Board of behavioral health crisis center won’t say whether it agrees with allegations its director made against county administrator | News, Sports, Jobs

photo by: Kim Callahan/Journal-World The Treatment and Recovery Center of Douglas…

Board of behavioral health crisis center won’t say whether it agrees with allegations its director made against county administrator | News, Sports, Jobs

Board of behavioral health crisis center won’t say whether it agrees with allegations its director made against county administrator | News, Sports, Jobs

photo by: Kim Callahan/Journal-World

The Treatment and Recovery Center of Douglas County is pictured on Saturday, Oct. 22, 2022.

The board tasked with overseeing Douglas County’s yet-to-open behavioral health crisis center is declining to comment on pointed allegations leveled by the facility’s outgoing director against Douglas County Administrator Sarah Plinsky.

On Wednesday, the board of Behavioral Health Partners, the nonprofit formed to guide the Treatment and Recovery Center of Douglas County, declined to answer a series of questions about allegations in Dr. George Thompson’s resignation letter. Thompson announced in November that he would be resigning from his position as the center’s medical and executive director, and the Journal-World first reported Monday on the contents of his letter.

The letter included an allegation that Plinsky was “manufacturing” the facility’s failure in a bid to outsource its operations to an out-of-state for-profit company, Connections Health Solutions.

Plinsky told the Journal-World Monday that she believes the letter does not reflect her work on the TRC during the past year, and she said the instances Thompson outlined as purported proof of his claims weren’t accurate.

The Journal-World sought to determine whether the board of Behavioral Health Partners stood behind the allegations made by Thompson or whether they found them to be inaccurate. After two days of sending questions, the Journal-World was told by a spokeswoman that the board, led by chair Cindy Yulich, would have no comment until at least next week.

The spokeswoman, Sarah Bishop, the CEO of Lawrence-based Coneflower Consulting, did send a general statement asserting that BHP still hopes to work with the county on operating the center, which is located at 1000 W. Second St. near LMH Health’s main campus. The building itself was completed by June, but the facility has not yet begun providing mental health services to the community.

“Behavioral Health Partners and the Treatment and Recovery Center are still committed to the partnership with the county that was established when BHP was first founded,” the statement reads. “We believe this partnership presents the most effective means of quickly opening the TRC and providing much-needed services to some of our most vulnerable community members. We are prepared to open the TRC as soon as possible, and we look forward to sharing details with county commissioners on Dec. 14. As good partners to Douglas County, we want to assert our faith in County Administrator Plinsky’s openness to maintaining local control over the TRC and our continued hope that the commission will decide to move ahead with BHP leadership of the TRC as soon as possible.”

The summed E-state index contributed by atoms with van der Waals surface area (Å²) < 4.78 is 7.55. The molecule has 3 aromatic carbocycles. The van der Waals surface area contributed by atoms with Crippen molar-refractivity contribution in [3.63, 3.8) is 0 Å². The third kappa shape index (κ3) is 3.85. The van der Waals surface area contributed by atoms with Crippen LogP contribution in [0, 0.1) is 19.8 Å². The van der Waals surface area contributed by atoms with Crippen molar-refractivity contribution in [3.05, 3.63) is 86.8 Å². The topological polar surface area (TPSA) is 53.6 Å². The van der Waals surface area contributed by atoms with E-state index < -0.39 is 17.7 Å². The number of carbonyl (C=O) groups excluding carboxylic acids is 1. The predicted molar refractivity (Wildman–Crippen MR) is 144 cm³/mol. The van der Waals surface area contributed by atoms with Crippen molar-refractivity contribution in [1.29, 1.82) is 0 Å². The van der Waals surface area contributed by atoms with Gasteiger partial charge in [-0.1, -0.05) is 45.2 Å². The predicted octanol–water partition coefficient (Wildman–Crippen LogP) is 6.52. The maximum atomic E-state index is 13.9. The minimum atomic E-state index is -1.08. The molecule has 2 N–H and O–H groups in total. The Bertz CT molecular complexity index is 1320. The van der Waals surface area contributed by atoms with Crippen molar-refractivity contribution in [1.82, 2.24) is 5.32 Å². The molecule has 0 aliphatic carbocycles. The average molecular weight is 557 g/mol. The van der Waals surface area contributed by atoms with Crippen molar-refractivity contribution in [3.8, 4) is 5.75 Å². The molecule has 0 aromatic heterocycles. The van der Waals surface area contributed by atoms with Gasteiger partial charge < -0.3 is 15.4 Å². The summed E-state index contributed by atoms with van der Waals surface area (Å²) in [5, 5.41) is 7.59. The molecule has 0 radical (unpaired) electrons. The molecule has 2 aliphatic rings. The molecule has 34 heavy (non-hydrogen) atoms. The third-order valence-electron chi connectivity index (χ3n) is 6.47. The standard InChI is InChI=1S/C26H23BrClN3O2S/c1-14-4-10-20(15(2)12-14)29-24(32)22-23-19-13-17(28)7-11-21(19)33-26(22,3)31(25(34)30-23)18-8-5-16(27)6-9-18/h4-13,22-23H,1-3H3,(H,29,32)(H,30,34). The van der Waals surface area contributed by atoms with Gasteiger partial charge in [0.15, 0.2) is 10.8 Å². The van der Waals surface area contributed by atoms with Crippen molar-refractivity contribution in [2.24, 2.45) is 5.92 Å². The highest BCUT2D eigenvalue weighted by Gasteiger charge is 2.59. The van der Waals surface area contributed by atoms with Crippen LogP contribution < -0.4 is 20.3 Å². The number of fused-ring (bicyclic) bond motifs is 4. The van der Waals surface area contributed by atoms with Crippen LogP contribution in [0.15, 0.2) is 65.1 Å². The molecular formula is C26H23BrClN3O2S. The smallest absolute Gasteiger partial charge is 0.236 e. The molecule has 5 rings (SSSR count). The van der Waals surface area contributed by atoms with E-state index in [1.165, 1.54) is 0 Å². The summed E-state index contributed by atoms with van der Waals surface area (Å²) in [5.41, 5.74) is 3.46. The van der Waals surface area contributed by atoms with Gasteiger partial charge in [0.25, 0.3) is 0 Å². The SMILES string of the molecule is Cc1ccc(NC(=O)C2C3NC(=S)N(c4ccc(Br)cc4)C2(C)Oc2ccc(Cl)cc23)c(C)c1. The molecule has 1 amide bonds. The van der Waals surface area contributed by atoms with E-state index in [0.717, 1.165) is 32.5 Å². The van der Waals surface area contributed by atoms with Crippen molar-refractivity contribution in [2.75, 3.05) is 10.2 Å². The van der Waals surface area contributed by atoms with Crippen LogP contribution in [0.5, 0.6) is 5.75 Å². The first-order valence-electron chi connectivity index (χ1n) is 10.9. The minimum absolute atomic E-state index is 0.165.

The following are some of the questions the Journal-World submitted to Yulich and BHP representatives between Monday and Tuesday that the board decided not to answer at this time:

• Do you share Thompson’s concerns that Plinsky plans to “manufacture a failure” to justify terminating any BHP contract and replacing BHP with Connections? If so, what do you think would be the motive for doing so?

• What is the status of BHP’s contract with the county? When does it end?

• The county has previously confirmed that it’s been engaged in ongoing discussion with Connections, including the possibility of managing and operating the TRC, while simultaneously working with the county for consulting services. Do you share Thompson’s concern that there is a conflict that Connections has been asked to evaluate BHP’s readiness to open, yet if BHP is deemed not ready, Connections purportedly is who will take over operations from BHP? If so, is there a way this perceived conflict could be avoided?

• How much funding does BHP currently have in hand that could be used for operating the facility?

• A press release from BHP in mid-November announcing Thompson’s departure framed the reason for his leaving as that he wanted more time to work on a book and consulting, but there was no mention of that reasoning in the letter Thompson wrote. Why was Thompson’s resignation framed the way it was in BHP’s press release announcing it publicly?

Bishop, the BHP spokeswoman, said BHP’s board has chosen to reserve any comments on these questions until after updating the Douglas County Commission on the status of the TRC at the commission’s Dec. 14 meeting.